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3  
It could be that the example was the trivial case only strings are being appended. The problem can be extended to include cases where you are appending other types of formatted data for which strcat would not apply. –  Matthew T. Staebler Apr 20 '10 at 11:41

A snprintfcat() wrapper for snprintf():

size_t 
snprintfcat(
    char* buf,
    size_t bufSize,
    char const* fmt,
    ...)
{
    size_t result;
    va_list args;
    size_t len = strnlen( buf, bufSize);

    va_start( args, fmt);
    result = vsnprintf( buf + len, bufSize - len, fmt, args);
    va_end( args);

    return result + len;
}
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Are you simply appending string literals? Or are you going to be appending various data types (ints, floats, etc.)?

It might be easier to abstract this out into its own function (the following assumes C99):

#include <stdio.h>
#include <stdarg.h>
#include <string.h>

int appendToStr(char *target, size_t targetSize, const char * restrict format, ...)
{
  va_list args;
  char temp[targetSize];
  int result;

  va_start(args, format);
  result = vsnprintf(temp, targetSize, format, args);
  if (result != EOF)
  {
    if (strlen(temp) + strlen(target) > targetSize)
    {
      fprintf(stderr, "appendToStr: target buffer not large enough to hold additional string");
      return 0;
    }
    strcat(target, temp);
  }
  va_end(args);
  return result;
}

And you would use it like so:

char target[100] = {0};
...
appendToStr(target, sizeof target, "%s %d %f\n", "This is a test", 42, 3.14159);
appendToStr(target, sizeof target, "blah blah blah");

etc.

The function returns the value from vsprintf, which in most implementations is the number of bytes written to the destination. There are a few holes in this implementation, but it should give you some ideas.

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Why don't you put sizeof target inside the function? Why do you need it in parameters? –  valerij vasilcenko Jul 25 '14 at 8:58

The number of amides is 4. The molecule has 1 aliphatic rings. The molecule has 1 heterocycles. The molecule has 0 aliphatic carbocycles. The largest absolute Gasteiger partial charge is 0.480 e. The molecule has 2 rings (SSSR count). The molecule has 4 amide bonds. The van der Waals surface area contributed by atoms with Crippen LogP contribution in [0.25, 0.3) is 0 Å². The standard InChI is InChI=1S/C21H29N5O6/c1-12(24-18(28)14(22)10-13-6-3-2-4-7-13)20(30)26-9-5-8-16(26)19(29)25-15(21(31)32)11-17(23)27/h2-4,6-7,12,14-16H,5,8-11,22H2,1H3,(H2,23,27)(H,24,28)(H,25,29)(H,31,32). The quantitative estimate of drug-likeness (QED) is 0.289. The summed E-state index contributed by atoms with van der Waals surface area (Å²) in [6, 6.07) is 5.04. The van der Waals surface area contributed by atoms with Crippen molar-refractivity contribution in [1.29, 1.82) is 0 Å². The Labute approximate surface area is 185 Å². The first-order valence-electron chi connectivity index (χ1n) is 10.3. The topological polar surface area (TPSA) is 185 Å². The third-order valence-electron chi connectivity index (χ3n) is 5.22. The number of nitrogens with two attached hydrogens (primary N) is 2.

@hellomyfriends: Because in the function, target is a pointer to char, not an array of char, and sizeof will only return the size of the pointer, not the size of the array that it points to. –  John Bode Jul 25 '14 at 13:54

I find the following method works nicely.

sprintf(Buffer,"Hello World");
sprintf(&Buffer[strlen[Buffer]],"Good Morning");
sprintf(&Buffer[strlen[Buffer]],"Good Afternoon");
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You can use the simple line shown below to append strings in one buffer:

sprintf(Buffer,"%s %s %s","Hello World","Good Morning","Good Afternoon");
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What about:

char s[100] = "";

sprintf(s, "%s%s", s, "s1");

sprintf(s, "%s%s", s, "s2");

sprintf(s, "%s%s", s, "s3");

printf("%s", s);

But take into account possible buffer ovewflows!

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its not appending.... –  user46646 Apr 20 '10 at 10:53
3  
It is probably not a safe move to be using s as a source to be read from as well as a destination to be written to. I would liken it to calling strcpy(s, s). –  Matthew T. Staebler Apr 20 '10 at 11:37